Starbucks Customers to Sue Coffee Giant for "Systematically" Under-filling Lattes

Source: AP
Source: AP

It's a wrong no amount of special edition Cherry Blossom Frappuccino can right.  

Two California Starbucks customers are distraught at being consistently shorted on their latte orders and are taking their complaint to court. According to Eater, the class-action lawsuit accuses the coffee giant of "knowingly and systematically" pouring coffees that are 25% smaller than the advertised size and, in so doing, trafficking in lies. 

Read more: This Starbucks Employee Went Above and Beyond for a Deaf Customer

This may seem like a petty grievance, but according to the lawsuit — filed March 16 — the implications of this false advertising are far-reaching, and could potentially be snatching cumulative millions out of the pockets of unsuspecting Pumpkin Spice lovers. 

"By underfilling its lattes, thereby shortchanging its customers, Starbucks has saved countless millions of dollars in the cost of goods sold and was unjustly enriched by taking payment for more product than it delivers," the lawsuit states. 

Source: Giphy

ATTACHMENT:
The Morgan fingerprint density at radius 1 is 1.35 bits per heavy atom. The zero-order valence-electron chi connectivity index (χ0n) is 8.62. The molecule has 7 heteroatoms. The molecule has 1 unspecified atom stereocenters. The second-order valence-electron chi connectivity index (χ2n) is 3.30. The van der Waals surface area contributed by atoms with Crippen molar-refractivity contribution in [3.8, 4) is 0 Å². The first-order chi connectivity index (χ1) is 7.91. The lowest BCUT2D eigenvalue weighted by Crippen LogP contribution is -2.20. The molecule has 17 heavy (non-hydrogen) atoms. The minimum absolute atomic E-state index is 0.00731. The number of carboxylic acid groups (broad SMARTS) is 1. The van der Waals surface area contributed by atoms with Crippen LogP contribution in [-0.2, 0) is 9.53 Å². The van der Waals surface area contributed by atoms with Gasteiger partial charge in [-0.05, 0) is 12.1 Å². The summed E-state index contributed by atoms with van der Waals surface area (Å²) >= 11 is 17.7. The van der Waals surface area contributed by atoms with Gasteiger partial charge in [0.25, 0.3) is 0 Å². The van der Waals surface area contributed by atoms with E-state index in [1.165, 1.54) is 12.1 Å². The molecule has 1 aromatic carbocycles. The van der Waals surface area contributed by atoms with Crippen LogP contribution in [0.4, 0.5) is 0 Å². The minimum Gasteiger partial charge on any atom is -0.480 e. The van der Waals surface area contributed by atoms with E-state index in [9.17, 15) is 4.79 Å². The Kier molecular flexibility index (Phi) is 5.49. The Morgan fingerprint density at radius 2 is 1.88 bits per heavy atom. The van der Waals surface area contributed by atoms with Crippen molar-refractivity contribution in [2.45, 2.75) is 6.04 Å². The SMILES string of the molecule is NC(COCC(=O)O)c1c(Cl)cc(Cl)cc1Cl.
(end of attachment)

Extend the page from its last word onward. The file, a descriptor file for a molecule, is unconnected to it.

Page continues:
Filed "on behalf of purchasers of Starbucks Caffe Lattes, Flavored Lattes, Pumpkin Spice Lattes, Eggnog Lattes, Skinny Lattes, Skinny Flavored Lattes, Vanilla Lattes and Skinny Vanilla Lattes (collectively, 'Lattes')," the suit alleges that Starbucks cups — which have seen their fair share of controversy — are too small to house the volume they claim to, because the company's latte recipe stipulate that there must be a quarter-inch of open space between liquid and rim. 

Further, Starbucks might be padding its beverages with frothy milk, which the suit concedes does occasionally approach the brim. But that's a sham, as it turns out.

"In the food science community, as well as in the weights and measures community, foam is not measured on a volumetric basis," and thus can't count toward a latte's total volume. A cup overflowing with foam is a mere illusion and still a rip-off, the suit suggested. 

Source: Giphy

According to Eater, Starbucks said that the suit is "without merit" and that they "inform customers of the likelihood of variations." But now that the world has been informed of what may or may not be a coffee conspiracy, it's quite possible that their legions of customers will expand, and dramatically: Should the case go to trial and should the plaintiffs win, anyone who's enjoyed a Starbucks latte stands to reap the reward. 

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Claire Lampen

Claire is a staff writer at Mic who covers women's issues and reproductive rights. She is based in New York and can be reached at claire@mic.com.

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